I believe that at times Achebe was excessively celebrated by the same people and institutions that otherwise happily ignore the diversity of African literature, voices, and actualities. May Achebe rest in peace and be respected with honor — but it is well past past the time to move on.

    • MB June 1, 2013 at 7:44 pm #

      Spot on, Tj. I also read the comments and was like, holy moly, look at folks going tribalistic [read ballistic as well] and spoiling an otherwise well-thought debate. I absolutely think that talking of a father of African Lit is really the wrong angle to take because my feminist instincts alone will start asking so where is the mother? And does that automatically make us assume that there has to be children? What if one of the parents is sterile? If not, where are the nephews, cousins, nieces, aunts and uncles? Shouldn’t we then press on with the metaphor all the way to help us analyze this limiting family tree? Already i’m at a dead end because like you said, Achebe and Soyinka aren’t “African Literature” but rather part of Anglophone Literature, if we are to dissect the label, and be a little honest. For some of us who have great respect for African Literature in other languages–think Ousmane Sembene, Mariama Ba, to mention a few Francophone writers from one country–Senegal, not to say my pals (ha!) Jose Eduardo Agualusa and Mia Couto (Portuguese), the Maghreb region (Mahfouz and so many others), Southern Africa that produces much Lit in Shona, Ndebele, Zulu, Xhosa, Tswana, Dutch, Afrikaans… and East African authors in Swahili, Lingala and so on. The closest issue then might be the vision, the voice? which may touch on what’s legitimate, even challenging it, that’s how we can move on, i think. I need to finish my essay.

  2. Bev Nambozo May 23, 2013 at 3:19 am #

    Hey dear sister Mildred, Soyinka is honest and answers questions many readers of literature had. His candour is enlightening. His response to Achebe’s titles is in no way competitive but asserts a deep truth into the n eed tounderstand the political world of literature. I look forward to your essay with endnotes etc.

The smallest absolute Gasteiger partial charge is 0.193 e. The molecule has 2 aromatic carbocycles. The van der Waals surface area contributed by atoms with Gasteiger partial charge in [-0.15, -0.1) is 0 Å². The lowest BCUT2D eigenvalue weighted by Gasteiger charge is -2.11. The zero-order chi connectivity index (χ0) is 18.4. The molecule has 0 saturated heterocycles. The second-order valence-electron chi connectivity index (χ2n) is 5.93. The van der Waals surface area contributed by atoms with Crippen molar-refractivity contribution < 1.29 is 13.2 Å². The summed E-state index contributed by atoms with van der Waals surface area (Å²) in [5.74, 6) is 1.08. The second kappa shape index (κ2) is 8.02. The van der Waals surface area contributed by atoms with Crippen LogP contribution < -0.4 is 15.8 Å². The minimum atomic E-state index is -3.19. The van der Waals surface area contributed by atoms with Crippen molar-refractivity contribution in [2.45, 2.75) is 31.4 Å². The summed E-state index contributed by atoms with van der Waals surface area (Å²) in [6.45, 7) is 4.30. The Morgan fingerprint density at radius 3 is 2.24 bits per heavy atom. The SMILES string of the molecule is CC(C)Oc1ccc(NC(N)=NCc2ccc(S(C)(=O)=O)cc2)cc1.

3. Chris Kanyane May 22, 2013 at 11:16 pm #

    You and Chinua Achebe Mildred there is a contrast. While your message is about people struggling to find their own ground for self affirmation in the midst of surmountable difficulties Chinua Achebe’s main characters are weak and satisfied. Many thought Chinua Achebe will correct this later in old age by bringing a new book but instead his last book was “There was a country” where he was furiously waving his fist at Nigerian political leaders.

    In “No Longer at Ease” the chief character, Obi Okonkwo is a fickle wavering man who find difficulty to make up his mind, particularly in such natural basic things like marriage. Obi Okonkwo is spirited and torn apart. He finds himself in a hard place in making simple natural decision whether to marry an Osu girl or not.

    “In Arrow of God” Achebe continues with his characteristic weakness as to whether African religions are the religious equivalent of the imported religion of Christianity letting the matter hang loose providing no indication on where he stood on the matter.

    In “Man of the people” we are confronted with a petty thief who is motivated by desire to enrich his pocket at the expense of the public good.

    In “Anthills of the Savanna”, we are confronted with a character that is furious with Africa – shaking head and waving his fist on Nigeria’s politics.

    In the “Trouble with Nigeria” we hear Achebe’s opinions on what is wrong with Nigeria and how to fix it.